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Wednesday, June 22, 2011
Matt Kemp's an All-Star lock

By Tony Jackson
ESPNLosAngeles.com

LOS ANGELES -- Generally speaking, teams with losing records aren't well represented at baseball's All-Star Game. Given the Los Angeles Dodgers, following their 7-5 loss to the Detroit Tigers on Wednesday at Dodger Stadium, have to win 12 of their remaining 16 first-half games to avoid being one of those teams, their All-Star prospects are looking a bit bleak at this point.

For now, I think we can safely assume Matt Kemp will be there for the first time, and would be even if there wasn't a rule stating every team has to have at least one player named to the team. The center fielder is having what projects to a season for the ages, hitting .328 with 20 homers, 58 RBIs, 21 steals and a .420 on-base percentage, and he already is only the second player since the team moved from Brooklyn in 1958 to reach 20 homers and 20 steals before the All-Star break.

Matt Kemp
Dodgers center fielder Matt Kemp is well on his way to his first All-Star selection.

You could make an argument Kemp still has a chance to be voted in as a starter, but that's like saying the Dodgers still have a chance to get back to .500 before the break. He ranks fourth among National League outfielders in the latest balloting update released Monday -- the top three vote-getters will comprise the NL starting outfield -- but Kemp trails third-place Matt Holliday of the St. Louis Cardinals by almost 330,000 votes. That's a big margin, especially with balloting set to close next Thursday night.

Barring a huge surge by Kemp, it looks as if the NL starting outfield will consist of Milwaukee's Ryan Braun, the Cardinals' Lance Berkman and Holliday. But given Kemp's offensive numbers, which make him the early-season leader for the NL Most Valuable Player award, it would seem a slam dunk that San Francisco manager Bruce Bochy will add Kemp as a reserve.

After that, the picture gets clouded for the Dodgers. They have two other marginal candidates in right fielder Andre Ethier, who currently is fifth in the outfield voting behind Kemp, and left-hander Clayton Kershaw.

Ethier made his first All-Star team last year, when he got off to a monstrous start, but making it again this year would carry special meaning for him because the game will be played July 12 in his hometown of Phoenix. However, despite a .312 average, he probably is on the bubble at best. His seven homers are way off his usual pace, his having slammed 54 of them over the previous two seasons, and while his 37 RBIs are second on the team, he is way behind Kemp in that category.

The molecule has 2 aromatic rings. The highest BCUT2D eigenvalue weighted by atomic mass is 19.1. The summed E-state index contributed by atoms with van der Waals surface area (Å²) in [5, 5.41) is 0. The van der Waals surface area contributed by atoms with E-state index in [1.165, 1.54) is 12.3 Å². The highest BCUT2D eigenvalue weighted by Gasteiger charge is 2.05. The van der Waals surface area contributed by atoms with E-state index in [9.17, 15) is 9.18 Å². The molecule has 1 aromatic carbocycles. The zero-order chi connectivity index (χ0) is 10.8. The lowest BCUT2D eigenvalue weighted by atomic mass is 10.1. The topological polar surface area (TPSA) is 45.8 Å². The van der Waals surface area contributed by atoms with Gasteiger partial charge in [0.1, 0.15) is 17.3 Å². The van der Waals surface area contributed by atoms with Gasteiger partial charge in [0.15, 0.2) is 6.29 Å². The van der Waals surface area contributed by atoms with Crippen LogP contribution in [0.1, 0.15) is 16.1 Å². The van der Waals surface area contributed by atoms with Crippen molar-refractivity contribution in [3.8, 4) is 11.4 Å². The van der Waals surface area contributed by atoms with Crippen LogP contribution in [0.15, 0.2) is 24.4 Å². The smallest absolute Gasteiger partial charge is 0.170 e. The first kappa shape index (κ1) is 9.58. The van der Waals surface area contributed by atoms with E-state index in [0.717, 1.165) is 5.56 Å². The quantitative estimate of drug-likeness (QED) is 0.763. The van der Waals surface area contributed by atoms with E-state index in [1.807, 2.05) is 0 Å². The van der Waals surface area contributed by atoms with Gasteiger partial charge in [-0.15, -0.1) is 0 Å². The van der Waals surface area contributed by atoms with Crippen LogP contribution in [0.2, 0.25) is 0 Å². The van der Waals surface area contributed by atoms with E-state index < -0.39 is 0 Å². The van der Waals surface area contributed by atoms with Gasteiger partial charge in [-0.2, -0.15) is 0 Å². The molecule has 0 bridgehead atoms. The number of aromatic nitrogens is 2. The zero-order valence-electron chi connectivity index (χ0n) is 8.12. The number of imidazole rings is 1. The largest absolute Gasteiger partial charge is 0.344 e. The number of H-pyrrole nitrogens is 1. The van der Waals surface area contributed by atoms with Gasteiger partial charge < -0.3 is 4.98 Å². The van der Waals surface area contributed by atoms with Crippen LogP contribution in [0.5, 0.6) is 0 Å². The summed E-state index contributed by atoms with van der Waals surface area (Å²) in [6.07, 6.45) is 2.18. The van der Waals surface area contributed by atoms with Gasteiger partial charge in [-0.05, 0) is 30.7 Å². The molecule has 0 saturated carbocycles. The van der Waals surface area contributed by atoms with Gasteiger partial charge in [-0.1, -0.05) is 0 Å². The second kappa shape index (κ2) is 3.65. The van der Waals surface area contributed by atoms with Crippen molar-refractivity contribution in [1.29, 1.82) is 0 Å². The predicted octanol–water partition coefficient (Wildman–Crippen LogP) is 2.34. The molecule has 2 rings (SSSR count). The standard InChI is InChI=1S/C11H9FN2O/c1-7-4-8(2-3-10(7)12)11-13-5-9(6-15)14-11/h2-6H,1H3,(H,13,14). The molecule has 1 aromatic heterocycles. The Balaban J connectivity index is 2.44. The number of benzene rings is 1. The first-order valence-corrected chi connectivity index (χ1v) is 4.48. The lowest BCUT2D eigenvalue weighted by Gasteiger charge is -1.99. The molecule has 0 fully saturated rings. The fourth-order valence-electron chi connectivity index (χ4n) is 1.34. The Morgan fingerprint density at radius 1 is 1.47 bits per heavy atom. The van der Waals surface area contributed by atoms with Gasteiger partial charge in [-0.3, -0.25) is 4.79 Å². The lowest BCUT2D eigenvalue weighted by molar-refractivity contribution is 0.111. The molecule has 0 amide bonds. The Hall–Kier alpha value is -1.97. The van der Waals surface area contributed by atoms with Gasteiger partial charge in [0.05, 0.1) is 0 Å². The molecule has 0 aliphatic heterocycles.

Reserve position players for each team's 34 roster spots are selected through a combination of league-wide player balloting and the respective All-Star managers. If Bochy runs into a roster crunch, Ethier could easily be squeezed out. One thing that could work in his favor, though, is that after Kemp and the three leading vote-getters, there aren't a lot of NL outfielders having seasons that are dramatically better than Ethier's. Cincinnati's Jay Bruce comes to mind, especially given he is sixth in the balloting behind Ethier, but after that, Ethier could have a shot.

These right-on-the-edge cases are what typically elicit a phone call from a player's manager to the All-Star manager to lobby on behalf of that player. Without bringing up Ethier specifically, I asked Dodgers manager Don Mattingly on Wednesday morning whether he was considering making such a call to Bochy about any of his players. Mattingly, a rookie manager who never has dealt with this sort of thing before, answered cryptically.

"To me, Matt is a no-brainer, and Andre should be in the mix," Mattingly said. "Obviously, guys like Kershaw, I'm not quite sure how the process works. I have never been really political, but we will fight for our guys to get what they deserve."

Which brings us, finally, to Kershaw.

Pitchers will be chosen via the same method as position reserves. Kershaw entered play Wednesday ranked second in the majors with 117 strikeouts, two behind Philadelphia's Roy Halladay. He was second in the NL in innings pitched with 107 2/3. And he was one of only seven pitchers in the majors to have pitched two shutouts this season, the most recent being the two-hitter he delivered Monday night against the Detroit Tigers.

And even though he doesn't rank among the league leaders in a season in which ERAs seem to be down all over the league, Kershaw also has a sterling 3.01, along with a strikeout-to-walk ratio well in excess of 3:1.

"There is no denying that it would be special," Kershaw said of the possibility of being selected for what would be the first time in his career. "I don't know if it's a dream come true, because you only really dream about winning. But to do something like that and to play with the best and be a part of it, it would be awesome."

In theory, we should know which Dodgers players are All-Stars by the morning of July 3, when the teams are officially announced on a national cable broadcast. I say in theory because last year, we went a week following that announcement believing the Dodgers would be represented by Ethier, closer Jonathan Broxton and no one else. Then, on the Saturday before the game, shortstop Rafael Furcal was chosen to fill one injury vacancy. By Sunday morning, Dodgers reliever Hong-Chih Kuo had been picked to fill another.

The Dodgers won't send four representatives to this year's All-Star Game. But they almost certainly will send Kemp, and they stand a decent chance of sending either Kershaw or Ethier. All three aren't beyond the realm of possibility, but given the Dodgers' record (34-42) and place in the standings (fourth in the NL West), it probably isn't likely.

We'll find out soon enough.

Tony Jackson covers the Dodgers for ESPNLosAngeles.com.